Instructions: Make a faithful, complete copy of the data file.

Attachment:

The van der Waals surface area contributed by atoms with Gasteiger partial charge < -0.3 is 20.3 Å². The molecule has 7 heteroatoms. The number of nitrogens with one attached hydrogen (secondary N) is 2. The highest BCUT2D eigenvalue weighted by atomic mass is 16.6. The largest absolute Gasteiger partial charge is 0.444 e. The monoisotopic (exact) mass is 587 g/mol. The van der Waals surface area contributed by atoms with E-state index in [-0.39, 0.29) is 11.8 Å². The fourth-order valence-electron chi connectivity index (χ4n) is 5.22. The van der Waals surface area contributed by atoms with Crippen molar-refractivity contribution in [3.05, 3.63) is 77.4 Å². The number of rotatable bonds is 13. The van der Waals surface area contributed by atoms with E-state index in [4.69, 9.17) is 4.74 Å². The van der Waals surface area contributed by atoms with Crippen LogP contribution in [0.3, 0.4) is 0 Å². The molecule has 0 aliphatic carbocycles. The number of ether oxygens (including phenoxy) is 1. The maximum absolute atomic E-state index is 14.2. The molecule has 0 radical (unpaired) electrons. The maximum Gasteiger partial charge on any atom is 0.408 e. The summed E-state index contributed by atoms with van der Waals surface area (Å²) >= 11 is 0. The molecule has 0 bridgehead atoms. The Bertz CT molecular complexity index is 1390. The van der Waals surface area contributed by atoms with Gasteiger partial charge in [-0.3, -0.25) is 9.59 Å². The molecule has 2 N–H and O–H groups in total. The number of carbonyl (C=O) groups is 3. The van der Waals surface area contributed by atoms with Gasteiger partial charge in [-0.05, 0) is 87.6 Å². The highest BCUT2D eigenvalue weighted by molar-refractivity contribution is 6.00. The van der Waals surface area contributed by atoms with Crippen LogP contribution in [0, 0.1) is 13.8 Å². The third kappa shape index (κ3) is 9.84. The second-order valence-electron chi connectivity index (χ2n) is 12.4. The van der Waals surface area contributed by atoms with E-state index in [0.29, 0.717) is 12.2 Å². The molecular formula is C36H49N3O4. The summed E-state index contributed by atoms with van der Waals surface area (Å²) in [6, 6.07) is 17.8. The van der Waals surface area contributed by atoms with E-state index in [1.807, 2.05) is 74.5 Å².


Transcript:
The van der Waals surface area contributed by atoms with Gasteiger partial charge < -0.3 is 20.3 Å². The molecule has 7 heteroatoms. The number of nitrogens with one attached hydrogen (secondary N) is 2. The highest BCUT2D eigenvalue weighted by atomic mass is 16.6. The largest absolute Gasteiger partial charge is 0.444 e. The monoisotopic (exact) mass is 587 g/mol. The van der Waals surface area contributed by atoms with E-state index in [-0.39, 0.29) is 11.8 Å². The fourth-order valence-electron chi connectivity index (χ4n) is 5.22. The van der Waals surface area contributed by atoms with Crippen molar-refractivity contribution in [3.05, 3.63) is 77.4 Å². The number of rotatable bonds is 13. The van der Waals surface area contributed by atoms with E-state index in [4.69, 9.17) is 4.74 Å². The van der Waals surface area contributed by atoms with Crippen LogP contribution in [0.3, 0.4) is 0 Å². The molecule has 0 aliphatic carbocycles. The number of ether oxygens (including phenoxy) is 1. The maximum absolute atomic E-state index is 14.2. The molecule has 0 radical (unpaired) electrons. The maximum Gasteiger partial charge on any atom is 0.408 e. The summed E-state index contributed by atoms with van der Waals surface area (Å²) >= 11 is 0. The molecule has 0 bridgehead atoms. The Bertz CT molecular complexity index is 1390. The van der Waals surface area contributed by atoms with Gasteiger partial charge in [-0.3, -0.25) is 9.59 Å². The molecule has 2 N–H and O–H groups in total. The number of carbonyl (C=O) groups is 3. The van der Waals surface area contributed by atoms with Gasteiger partial charge in [-0.05, 0) is 87.6 Å². The highest BCUT2D eigenvalue weighted by molar-refractivity contribution is 6.00. The van der Waals surface area contributed by atoms with Crippen LogP contribution in [0, 0.1) is 13.8 Å². The third kappa shape index (κ3) is 9.84. The second-order valence-electron chi connectivity index (χ2n) is 12.4. The van der Waals surface area contributed by atoms with E-state index in [0.29, 0.717) is 12.2 Å². The molecular formula is C36H49N3O4. The summed E-state index contributed by atoms with van der Waals surface area (Å²) in [6, 6.07) is 17.8. The van der Waals surface area contributed by atoms with E-state index in [1.807, 2.05) is 74.5 Å².